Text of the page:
Image Caption: When, one day, Tenanesh brought out a marker and gestured for me to come closer, I thought we were playing a game. She made marks up and down my arms, smiling. I didn’t think about it until I got on the bus home. The woman next to me looked down at my arms and saw the red blotches. She inched closer to the window, away from me. – Eric Gottesman
Assembly presents “Sudden Flowers,” a project by Eric Gottesman in collaboration with Sudden Flowers, an art collective of young people in Addis Abba. This NFT collection explores the complex lives of and harsh realities of young people growing up in one neighborhood in Addis Ababa between 2000 and 2014 who, in the wake of their parents’ deaths, experienced the trauma of grief, structural violence, and AIDS-related stigma. "Sudden Flowers'' was a fourteen-year-long artistic collaboration with a collective of young people in the Shiromeda/Sidist Kilo neighborhood of Addis Ababa, Ethiopia. The young collective delved into the possibilities of image making as a tool for self-expression, healing and teaching others. Together, they made photographs, films and installations and displayed these works in their neighborhood, throughout the city and the country. Each of their projects is like a “lyric” in larger poetic structure.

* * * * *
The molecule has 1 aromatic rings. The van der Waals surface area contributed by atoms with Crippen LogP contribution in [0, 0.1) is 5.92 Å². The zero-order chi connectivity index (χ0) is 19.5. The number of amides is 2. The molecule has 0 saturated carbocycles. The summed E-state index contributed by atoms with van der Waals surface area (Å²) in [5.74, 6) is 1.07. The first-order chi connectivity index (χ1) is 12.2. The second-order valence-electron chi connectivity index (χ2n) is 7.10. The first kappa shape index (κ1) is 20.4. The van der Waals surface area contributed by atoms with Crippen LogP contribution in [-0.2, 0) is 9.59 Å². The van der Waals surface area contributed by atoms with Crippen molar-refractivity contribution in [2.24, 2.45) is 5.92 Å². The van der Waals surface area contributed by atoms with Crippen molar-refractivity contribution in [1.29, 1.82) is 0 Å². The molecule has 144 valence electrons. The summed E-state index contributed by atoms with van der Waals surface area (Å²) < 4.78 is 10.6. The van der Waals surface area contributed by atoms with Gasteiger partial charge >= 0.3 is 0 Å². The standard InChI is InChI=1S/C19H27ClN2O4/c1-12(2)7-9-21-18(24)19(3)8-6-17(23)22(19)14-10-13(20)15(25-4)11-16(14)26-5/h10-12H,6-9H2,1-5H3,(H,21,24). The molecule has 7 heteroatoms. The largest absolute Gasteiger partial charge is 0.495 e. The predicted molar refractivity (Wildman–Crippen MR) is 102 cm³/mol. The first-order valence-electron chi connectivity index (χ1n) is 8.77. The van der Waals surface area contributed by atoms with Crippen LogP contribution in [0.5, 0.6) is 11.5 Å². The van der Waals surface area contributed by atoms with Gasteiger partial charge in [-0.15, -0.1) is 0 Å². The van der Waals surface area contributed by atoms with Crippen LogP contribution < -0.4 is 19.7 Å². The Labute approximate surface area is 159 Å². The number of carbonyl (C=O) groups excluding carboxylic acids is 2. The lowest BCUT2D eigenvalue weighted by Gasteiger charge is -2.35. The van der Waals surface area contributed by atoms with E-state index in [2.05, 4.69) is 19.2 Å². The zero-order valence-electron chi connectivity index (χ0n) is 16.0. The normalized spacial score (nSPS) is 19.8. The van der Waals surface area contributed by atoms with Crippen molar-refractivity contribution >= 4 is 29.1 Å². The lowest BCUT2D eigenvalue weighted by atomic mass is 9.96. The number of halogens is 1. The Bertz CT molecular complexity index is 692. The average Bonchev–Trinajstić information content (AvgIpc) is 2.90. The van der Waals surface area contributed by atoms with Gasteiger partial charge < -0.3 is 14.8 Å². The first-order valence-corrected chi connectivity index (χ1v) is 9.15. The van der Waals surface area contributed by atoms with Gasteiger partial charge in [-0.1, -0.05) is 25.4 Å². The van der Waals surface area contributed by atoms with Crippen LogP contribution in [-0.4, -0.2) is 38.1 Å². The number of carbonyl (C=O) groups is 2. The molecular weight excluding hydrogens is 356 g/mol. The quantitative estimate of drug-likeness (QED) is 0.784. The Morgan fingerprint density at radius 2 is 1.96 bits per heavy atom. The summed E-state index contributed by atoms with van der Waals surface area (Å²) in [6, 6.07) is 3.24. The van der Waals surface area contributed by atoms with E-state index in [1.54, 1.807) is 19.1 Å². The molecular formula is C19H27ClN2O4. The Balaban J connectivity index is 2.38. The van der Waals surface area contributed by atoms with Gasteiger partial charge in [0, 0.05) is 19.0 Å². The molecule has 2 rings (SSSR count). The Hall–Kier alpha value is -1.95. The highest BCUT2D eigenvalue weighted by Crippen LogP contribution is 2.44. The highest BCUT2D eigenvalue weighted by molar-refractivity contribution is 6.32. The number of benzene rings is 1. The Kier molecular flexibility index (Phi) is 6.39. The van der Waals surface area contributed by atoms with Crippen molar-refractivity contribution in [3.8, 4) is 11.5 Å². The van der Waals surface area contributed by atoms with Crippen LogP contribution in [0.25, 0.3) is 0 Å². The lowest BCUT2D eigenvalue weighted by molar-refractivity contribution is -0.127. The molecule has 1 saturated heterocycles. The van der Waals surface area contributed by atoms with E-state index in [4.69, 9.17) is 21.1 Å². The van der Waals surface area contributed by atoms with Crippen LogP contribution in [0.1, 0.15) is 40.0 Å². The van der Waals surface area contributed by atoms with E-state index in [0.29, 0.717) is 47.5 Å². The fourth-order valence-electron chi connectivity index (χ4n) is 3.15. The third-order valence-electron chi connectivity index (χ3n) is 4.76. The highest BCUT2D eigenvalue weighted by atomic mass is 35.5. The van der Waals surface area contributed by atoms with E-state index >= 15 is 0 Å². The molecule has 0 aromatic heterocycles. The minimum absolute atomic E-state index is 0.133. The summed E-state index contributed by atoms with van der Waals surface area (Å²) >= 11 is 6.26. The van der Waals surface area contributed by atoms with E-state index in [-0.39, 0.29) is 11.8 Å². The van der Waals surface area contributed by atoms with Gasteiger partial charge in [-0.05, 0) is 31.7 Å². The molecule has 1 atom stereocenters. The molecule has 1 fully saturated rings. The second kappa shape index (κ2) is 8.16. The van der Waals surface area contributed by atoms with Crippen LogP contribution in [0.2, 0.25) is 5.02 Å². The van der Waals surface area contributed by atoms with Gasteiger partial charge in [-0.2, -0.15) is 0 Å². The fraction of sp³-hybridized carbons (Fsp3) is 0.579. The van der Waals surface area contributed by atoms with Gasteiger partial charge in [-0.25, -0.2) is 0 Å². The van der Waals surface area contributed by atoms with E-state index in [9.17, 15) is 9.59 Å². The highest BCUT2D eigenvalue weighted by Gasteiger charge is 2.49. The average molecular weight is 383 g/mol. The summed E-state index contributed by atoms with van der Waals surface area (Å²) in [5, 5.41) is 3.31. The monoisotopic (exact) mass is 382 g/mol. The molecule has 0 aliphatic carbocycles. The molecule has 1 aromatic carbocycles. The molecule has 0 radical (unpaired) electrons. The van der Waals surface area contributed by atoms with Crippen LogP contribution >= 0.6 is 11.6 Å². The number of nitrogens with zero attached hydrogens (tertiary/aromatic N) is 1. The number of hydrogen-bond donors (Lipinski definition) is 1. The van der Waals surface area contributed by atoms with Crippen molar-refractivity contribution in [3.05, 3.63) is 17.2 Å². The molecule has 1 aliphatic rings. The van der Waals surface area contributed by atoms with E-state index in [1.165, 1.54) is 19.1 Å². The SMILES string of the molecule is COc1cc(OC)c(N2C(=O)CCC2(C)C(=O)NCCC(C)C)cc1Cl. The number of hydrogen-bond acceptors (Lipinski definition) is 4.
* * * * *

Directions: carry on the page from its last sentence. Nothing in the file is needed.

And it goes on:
Eric Gottesman is an artist whose work addresses nationalism, migration, structural violence, history and intimate relations. His projects question accepted notions of power and, by engaging communities in critical self-reflection and creative expression, propose models for repair. Gottesman’s work is always collaborative, and he has never made an artwork alone. His work has been shown in museums like MoMA/PS1, the Johannesburg Art Gallery, MFA Boston, Houston Center for Photography, MoCA Cleveland, and the Addison Gallery of American Art. Gottesman is a Guggenheim Fellow, a Creative Capital Artist, a Fulbright Fellow, an Artadia awardee, an Aaron Siskind Foundation Artist and a co-founder of For Freedoms, an initiative for art and civic engagement that won the 2017 ICP-Infinity Award and was named the "largest creative collaboration in United States history" by TIME Magazine.